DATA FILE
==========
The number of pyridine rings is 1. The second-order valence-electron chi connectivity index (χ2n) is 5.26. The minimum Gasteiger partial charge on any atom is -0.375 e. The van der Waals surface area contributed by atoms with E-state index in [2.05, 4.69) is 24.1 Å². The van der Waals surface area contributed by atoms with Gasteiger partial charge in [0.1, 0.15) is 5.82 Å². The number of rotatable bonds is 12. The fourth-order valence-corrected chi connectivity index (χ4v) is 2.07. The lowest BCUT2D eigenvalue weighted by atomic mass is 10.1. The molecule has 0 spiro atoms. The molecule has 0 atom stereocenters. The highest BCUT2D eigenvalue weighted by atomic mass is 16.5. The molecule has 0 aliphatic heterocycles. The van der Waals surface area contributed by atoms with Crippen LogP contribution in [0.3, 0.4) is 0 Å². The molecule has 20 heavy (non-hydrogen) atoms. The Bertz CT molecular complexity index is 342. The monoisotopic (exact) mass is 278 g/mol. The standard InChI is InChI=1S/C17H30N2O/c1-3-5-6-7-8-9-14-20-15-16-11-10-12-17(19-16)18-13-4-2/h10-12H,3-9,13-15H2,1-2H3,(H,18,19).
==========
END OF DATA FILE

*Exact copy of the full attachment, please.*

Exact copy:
The number of pyridine rings is 1. The second-order valence-electron chi connectivity index (χ2n) is 5.26. The minimum Gasteiger partial charge on any atom is -0.375 e. The van der Waals surface area contributed by atoms with E-state index in [2.05, 4.69) is 24.1 Å². The van der Waals surface area contributed by atoms with Gasteiger partial charge in [0.1, 0.15) is 5.82 Å². The number of rotatable bonds is 12. The fourth-order valence-corrected chi connectivity index (χ4v) is 2.07. The lowest BCUT2D eigenvalue weighted by atomic mass is 10.1. The molecule has 0 spiro atoms. The molecule has 0 atom stereocenters. The highest BCUT2D eigenvalue weighted by atomic mass is 16.5. The molecule has 0 aliphatic heterocycles. The van der Waals surface area contributed by atoms with Crippen LogP contribution in [0.3, 0.4) is 0 Å². The molecule has 20 heavy (non-hydrogen) atoms. The Bertz CT molecular complexity index is 342. The monoisotopic (exact) mass is 278 g/mol. The standard InChI is InChI=1S/C17H30N2O/c1-3-5-6-7-8-9-14-20-15-16-11-10-12-17(19-16)18-13-4-2/h10-12H,3-9,13-15H2,1-2H3,(H,18,19).